Vacuum Lo, Compression OK=internal probs?

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lavabit
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Vacuum Lo, Compression OK=internal probs?

Post by lavabit »

I'm trying to diagnose a problem where my 2.2 engine starts intermittently missing after it has run for 20 to 40 minutes.

I did a compression test and all 4 cylinders measured between 175 and 176 PSI (this almost seems too good for an engine with 220K miles on it?).

I put a vacuum gauge on the intake manifold nipple that usually feeds the purge valve and the gauge held rock solid at 13.5" Hg while the engine ran ok and during the missing also.

From what I've read, this vacuum reading is low and should be at least 17" Hg, not the 13.5" I got.

Also, the exhaust is sooty and the plugs are covered with a thin film of carbon which I cleaned off by hand.

What on earth kind of problem could my engine have where it intermittently misses when hot, but the vacuum gauge holds steady the whole time?
Last edited by lavabit on Sun Nov 02, 2008 6:42 am, edited 1 time in total.

tmarcel
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Post by tmarcel »

I would almost certainly think that you've got a bad (incorrect) reading compression test gauge since all 4 cylinders are similar. These motors AFAIK never read that poorly even with 220k miles.

As far as your missing issues, I would start looking for something in the electrical system. First check all your grounds thoroughly. Possibly even go back through and overlay with new wires and connect to each point. Wouldn't be the first time with a Subaru that's for sure.

Can you get your hands on a wideband like an LM-1? This way you can check to see if there's any correlation to the missing vs AFR.

lavabit
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Post by lavabit »

I edited my post above. One of the things I fixed was that I originally incorrectly had listed the compression I measured as 75 to 76 psi. What I should have typed was 175 to 176 psi.

I had already done the electrical troubleshooting and there is very little chance now, due to the testing and swapping out I did, that the problem is electrical.

Something else I noticed that I may not have mentioned is that the car is idling too fast-about 1400 rpm when in park, about 1000 to 1100 rpm when in gear but with the car not moving. Sometimes the idle speed goes up and down even when the car is not also missing.

If you know of any internal engine problems that could be causing this intermittent missing after 20 to 40 minutes, sooty exhaust, and wavering idle speed even though compression test results are fine and even though vacuum gauge reading holds rock solid at 13.5" Hg, please let me know.

tmarcel
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Post by tmarcel »

Do you have a CEL on? Possibly an IACV would be my guess. Either a sticking and/or bad IACV.

555BCTurbo
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Post by 555BCTurbo »

Is this a Turbo or non-Turbo?
Nick

1987 Audi 4000CS quattro...soon to be 20VT
1994 Dodge Ram 2500 4x4 CTD, #11 plate, 30 psi, Scotty II intake, 4" exhaust

94SS_Canada
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Post by 94SS_Canada »

tmarcel wrote:Do you have a CEL on? Possibly an IACV would be my guess. Either a sticking and/or bad IACV.
I dont believe the IACV has anything to do with the engine after it is warm.
FastRust

tmarcel
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Post by tmarcel »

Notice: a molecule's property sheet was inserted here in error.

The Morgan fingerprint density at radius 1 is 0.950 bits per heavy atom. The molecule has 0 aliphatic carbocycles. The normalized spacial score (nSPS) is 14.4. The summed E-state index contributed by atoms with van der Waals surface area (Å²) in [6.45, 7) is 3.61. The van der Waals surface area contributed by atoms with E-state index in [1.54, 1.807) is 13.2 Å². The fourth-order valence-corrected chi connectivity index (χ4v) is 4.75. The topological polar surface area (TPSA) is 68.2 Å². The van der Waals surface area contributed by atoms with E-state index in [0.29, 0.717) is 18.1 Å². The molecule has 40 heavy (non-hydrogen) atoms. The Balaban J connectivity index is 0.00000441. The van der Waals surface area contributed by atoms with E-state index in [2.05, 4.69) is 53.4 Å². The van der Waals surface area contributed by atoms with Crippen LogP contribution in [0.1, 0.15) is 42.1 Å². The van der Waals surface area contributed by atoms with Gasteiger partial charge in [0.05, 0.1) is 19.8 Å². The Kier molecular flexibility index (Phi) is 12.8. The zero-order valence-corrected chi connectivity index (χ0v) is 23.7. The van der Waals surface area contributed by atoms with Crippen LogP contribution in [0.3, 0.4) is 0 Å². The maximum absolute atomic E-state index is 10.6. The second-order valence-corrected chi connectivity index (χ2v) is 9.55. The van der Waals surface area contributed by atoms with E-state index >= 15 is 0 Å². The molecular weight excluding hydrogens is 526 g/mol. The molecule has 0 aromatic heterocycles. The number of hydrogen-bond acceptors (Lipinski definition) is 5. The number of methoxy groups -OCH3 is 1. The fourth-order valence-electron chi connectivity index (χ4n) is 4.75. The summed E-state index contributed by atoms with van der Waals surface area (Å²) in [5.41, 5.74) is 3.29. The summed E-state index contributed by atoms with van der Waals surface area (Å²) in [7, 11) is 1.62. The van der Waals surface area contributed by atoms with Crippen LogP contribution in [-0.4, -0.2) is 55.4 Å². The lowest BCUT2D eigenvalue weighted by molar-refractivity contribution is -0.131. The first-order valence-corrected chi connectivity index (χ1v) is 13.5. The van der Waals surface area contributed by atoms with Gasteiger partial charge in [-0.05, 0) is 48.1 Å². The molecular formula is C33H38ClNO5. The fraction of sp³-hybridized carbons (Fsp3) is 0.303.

"Idle Air Control Valve" - It is just that. It's a valve operated by a duty cycle to achieve a certain RPM for idle and to compensate for high voltage situations and/or air conditioning drag. So if it was bad, then it could cause the situation that he/she is having.

ronemus
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Post by ronemus »

It sounds as though you have a rich mixture, which could be caused by the intake airflow sensor (MAP or MAF) or an exhaust oxygen sensor; I'd bet on the oxygen sensor on a high-mileage engine like yours.

lavabit
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Post by lavabit »

I re-measured the vacuum (the previous time I did it was the first time I've ever used a vacuum gauge). I'm inexperienced in interpreting all the nuances of the readings.

This time, I connected the vacuum gauge to the larger outlet on the intake manifold used for the brake booster.

This time I also backed off the throttle plate stop screw back to its normal position so that the idle dropped back down to about 750 rpm from the roughly 1400 rpm I had it at before in an effort to at least stop the engine from stalling when it got hot and the missing began.

This time, I got a vacuum reading of about 20.5" Hg which is within the normal spec.

The vacuum gauge needle vibrates extremely fast, looks like a blur, between about 20.2 and 20.9. Is a rapid vibration like that over a small range ok or does it mean my engine has a problem?

My engine is a non-turbo and uses an automatic transmission. It is the 2.2 engine.

Since I re-setup the vacuum test properly, I haven't yet looked to see if there is any correlation between when the engine misses and a drop in vacuum.

Just for argument's sake, what if there was a vacuum drop when the engine missed. Would that really narrow down the cause of the problem? After all, missing could be caused by a spark problem or by a fuel problem or by a valve problem and probably a few other problems too.

Since missing, regardless of its cause, suddenly drops the rpms, wouldn't the vacuum always drop just due to the suddenly lower rpms?
And therefore, wouldn't the vacuum test really not narrow down the cause of the missing at all?

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